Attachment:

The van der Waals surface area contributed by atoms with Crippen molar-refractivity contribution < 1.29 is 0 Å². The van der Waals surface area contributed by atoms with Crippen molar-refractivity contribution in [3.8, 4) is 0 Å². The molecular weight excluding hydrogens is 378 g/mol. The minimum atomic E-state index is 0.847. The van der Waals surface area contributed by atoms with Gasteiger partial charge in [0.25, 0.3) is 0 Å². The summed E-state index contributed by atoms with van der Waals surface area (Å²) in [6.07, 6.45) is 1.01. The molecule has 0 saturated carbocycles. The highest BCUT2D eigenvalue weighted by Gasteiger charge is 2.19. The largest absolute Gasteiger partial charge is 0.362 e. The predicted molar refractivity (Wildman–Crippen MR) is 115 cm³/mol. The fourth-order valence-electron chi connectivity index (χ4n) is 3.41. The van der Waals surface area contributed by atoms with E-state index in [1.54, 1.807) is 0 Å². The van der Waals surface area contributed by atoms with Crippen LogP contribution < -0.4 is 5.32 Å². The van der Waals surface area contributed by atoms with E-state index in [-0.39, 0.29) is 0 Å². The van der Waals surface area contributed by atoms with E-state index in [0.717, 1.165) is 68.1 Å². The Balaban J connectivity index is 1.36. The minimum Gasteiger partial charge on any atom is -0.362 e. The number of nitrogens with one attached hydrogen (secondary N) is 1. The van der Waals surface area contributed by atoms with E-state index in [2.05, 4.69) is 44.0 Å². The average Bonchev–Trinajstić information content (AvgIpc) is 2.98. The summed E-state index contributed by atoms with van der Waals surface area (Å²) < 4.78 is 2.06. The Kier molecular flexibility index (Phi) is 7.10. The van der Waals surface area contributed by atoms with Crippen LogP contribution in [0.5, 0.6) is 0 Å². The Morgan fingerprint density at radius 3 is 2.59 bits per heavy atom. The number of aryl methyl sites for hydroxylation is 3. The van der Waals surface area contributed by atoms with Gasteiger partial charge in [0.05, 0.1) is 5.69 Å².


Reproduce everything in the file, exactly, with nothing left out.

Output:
The van der Waals surface area contributed by atoms with Crippen molar-refractivity contribution < 1.29 is 0 Å². The van der Waals surface area contributed by atoms with Crippen molar-refractivity contribution in [3.8, 4) is 0 Å². The molecular weight excluding hydrogens is 378 g/mol. The minimum atomic E-state index is 0.847. The van der Waals surface area contributed by atoms with Gasteiger partial charge in [0.25, 0.3) is 0 Å². The summed E-state index contributed by atoms with van der Waals surface area (Å²) in [6.07, 6.45) is 1.01. The molecule has 0 saturated carbocycles. The highest BCUT2D eigenvalue weighted by Gasteiger charge is 2.19. The largest absolute Gasteiger partial charge is 0.362 e. The predicted molar refractivity (Wildman–Crippen MR) is 115 cm³/mol. The fourth-order valence-electron chi connectivity index (χ4n) is 3.41. The van der Waals surface area contributed by atoms with E-state index in [1.54, 1.807) is 0 Å². The van der Waals surface area contributed by atoms with Crippen LogP contribution < -0.4 is 5.32 Å². The van der Waals surface area contributed by atoms with E-state index in [-0.39, 0.29) is 0 Å². The van der Waals surface area contributed by atoms with E-state index in [0.717, 1.165) is 68.1 Å². The Balaban J connectivity index is 1.36. The minimum Gasteiger partial charge on any atom is -0.362 e. The number of nitrogens with one attached hydrogen (secondary N) is 1. The van der Waals surface area contributed by atoms with E-state index in [2.05, 4.69) is 44.0 Å². The average Bonchev–Trinajstić information content (AvgIpc) is 2.98. The summed E-state index contributed by atoms with van der Waals surface area (Å²) < 4.78 is 2.06. The Kier molecular flexibility index (Phi) is 7.10. The van der Waals surface area contributed by atoms with Crippen LogP contribution in [0.5, 0.6) is 0 Å². The Morgan fingerprint density at radius 3 is 2.59 bits per heavy atom. The number of aryl methyl sites for hydroxylation is 3. The van der Waals surface area contributed by atoms with Gasteiger partial charge in [0.05, 0.1) is 5.69 Å².